Last update: Aug. 8, 2017

Maternal Overactive thyroid

Low Risk for breastfeeding

Moderately safe. Probably compatible.
Mild risk possible. Follow up recommended.
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Hyperthyroidism occurs in 1 to 2 of every 1,000 pregnancies (Inoue 2009), with Graves' disease being the most frequent cause (85%: Marx 2008).
It often improves in the third trimester of pregnancy by reducing or suppressing the medication and usually worsens after childbirth, requiring reinstatement or reinforcement of treatment, which is safe for the infant whether it is continued from gestation or if it is instituted during breastfeeding and it does not require monitoring of the thyroid function of the infant, it is enough to monitor adequate physical and psychomotor development (Alexander 2017, Inoue 2009, Marx 2008, Mandel 2001).

There is no data which suggests that hyperthyroidism can affect milk production or breastfeeding in general (Alexander 2017).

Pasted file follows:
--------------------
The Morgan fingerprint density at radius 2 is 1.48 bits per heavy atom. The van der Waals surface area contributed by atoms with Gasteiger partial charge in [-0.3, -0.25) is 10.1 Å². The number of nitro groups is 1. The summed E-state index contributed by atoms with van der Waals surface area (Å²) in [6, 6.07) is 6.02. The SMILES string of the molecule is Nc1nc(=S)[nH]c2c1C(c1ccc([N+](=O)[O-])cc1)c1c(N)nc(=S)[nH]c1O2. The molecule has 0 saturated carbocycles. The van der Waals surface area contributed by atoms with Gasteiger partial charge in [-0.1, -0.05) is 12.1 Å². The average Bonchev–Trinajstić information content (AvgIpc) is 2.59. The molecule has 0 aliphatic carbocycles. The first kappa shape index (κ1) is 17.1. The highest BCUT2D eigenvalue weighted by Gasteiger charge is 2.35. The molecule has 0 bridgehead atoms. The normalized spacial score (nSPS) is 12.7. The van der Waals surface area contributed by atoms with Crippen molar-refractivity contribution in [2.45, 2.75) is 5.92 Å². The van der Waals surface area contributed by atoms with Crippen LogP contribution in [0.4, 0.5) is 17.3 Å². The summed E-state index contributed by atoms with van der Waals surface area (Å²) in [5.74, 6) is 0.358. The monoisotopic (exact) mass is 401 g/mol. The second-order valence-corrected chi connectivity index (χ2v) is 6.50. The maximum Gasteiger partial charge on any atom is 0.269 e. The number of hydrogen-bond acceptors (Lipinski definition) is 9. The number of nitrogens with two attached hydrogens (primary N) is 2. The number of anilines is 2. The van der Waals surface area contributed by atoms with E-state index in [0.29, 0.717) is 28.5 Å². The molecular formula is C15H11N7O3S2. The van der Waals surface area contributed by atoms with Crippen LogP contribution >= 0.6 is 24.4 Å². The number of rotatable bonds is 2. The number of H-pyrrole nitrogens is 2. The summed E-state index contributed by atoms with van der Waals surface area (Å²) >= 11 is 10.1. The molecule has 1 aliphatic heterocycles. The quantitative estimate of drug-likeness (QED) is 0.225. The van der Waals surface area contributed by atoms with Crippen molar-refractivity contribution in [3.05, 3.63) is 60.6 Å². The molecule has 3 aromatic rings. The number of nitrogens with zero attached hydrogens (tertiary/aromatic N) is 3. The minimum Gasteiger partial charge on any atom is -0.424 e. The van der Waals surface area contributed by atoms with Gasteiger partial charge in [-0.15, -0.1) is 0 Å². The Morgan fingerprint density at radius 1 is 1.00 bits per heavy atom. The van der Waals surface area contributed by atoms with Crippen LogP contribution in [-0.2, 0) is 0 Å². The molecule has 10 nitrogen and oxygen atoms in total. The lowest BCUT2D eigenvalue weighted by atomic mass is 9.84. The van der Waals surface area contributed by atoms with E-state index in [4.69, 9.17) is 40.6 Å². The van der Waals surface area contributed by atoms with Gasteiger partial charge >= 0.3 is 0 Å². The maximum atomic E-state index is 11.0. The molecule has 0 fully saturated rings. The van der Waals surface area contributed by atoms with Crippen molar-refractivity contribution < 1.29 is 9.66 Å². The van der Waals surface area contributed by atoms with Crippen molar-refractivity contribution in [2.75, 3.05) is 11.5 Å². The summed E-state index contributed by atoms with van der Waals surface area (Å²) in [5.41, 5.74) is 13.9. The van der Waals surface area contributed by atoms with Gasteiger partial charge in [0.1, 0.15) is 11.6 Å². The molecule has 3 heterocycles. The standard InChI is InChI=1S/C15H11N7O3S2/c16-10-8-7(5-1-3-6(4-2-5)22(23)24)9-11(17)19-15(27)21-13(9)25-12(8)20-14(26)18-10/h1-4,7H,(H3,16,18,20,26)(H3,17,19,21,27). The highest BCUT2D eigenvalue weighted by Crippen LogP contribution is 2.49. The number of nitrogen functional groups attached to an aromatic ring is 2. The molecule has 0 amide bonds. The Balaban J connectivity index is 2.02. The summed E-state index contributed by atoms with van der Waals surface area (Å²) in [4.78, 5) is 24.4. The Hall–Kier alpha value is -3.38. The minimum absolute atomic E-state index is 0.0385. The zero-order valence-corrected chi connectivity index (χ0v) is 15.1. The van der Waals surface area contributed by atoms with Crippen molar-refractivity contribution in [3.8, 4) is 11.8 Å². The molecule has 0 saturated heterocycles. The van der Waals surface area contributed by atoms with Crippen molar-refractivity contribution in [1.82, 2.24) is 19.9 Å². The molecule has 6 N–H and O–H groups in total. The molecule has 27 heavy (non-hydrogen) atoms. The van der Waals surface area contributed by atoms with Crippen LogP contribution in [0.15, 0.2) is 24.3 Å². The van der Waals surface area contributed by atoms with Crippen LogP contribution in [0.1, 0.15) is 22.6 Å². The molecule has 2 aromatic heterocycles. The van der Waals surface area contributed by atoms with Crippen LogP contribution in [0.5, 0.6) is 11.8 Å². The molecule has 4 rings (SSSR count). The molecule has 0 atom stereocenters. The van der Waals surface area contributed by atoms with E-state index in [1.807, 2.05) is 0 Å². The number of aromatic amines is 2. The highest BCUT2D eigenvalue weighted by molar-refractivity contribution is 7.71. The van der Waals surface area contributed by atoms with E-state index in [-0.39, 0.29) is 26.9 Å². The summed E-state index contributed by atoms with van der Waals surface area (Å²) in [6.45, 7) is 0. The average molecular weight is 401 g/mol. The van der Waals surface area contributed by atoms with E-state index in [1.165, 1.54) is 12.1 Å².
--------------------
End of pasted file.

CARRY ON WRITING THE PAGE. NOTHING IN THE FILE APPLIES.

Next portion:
Postpartum thyroiditis, with its clinical phases of hyperthyroidism and hypothyroidism, is an autoimmune inflammation that occurs in the first year after birth, with an incidence of 3 to 16% (Serrano 2014, Muller 2001). There is no data to recommend universal screening, but there is in women with type 1 diabetes mellitus or associated depression (Abalovich 2007).

There is controversy over its association with hyperprolactinemia (Sanjari 2016, Onal 2014).

Anti-TSH receptor antibodies (TRAb) can be found in the milk of mothers treated with thyrotoxicosis during the first two months, and may cause transient thyroid disease in the infant (Törnhage 2006), usually hyperthyroidism that may require treatment (Azizi 2011).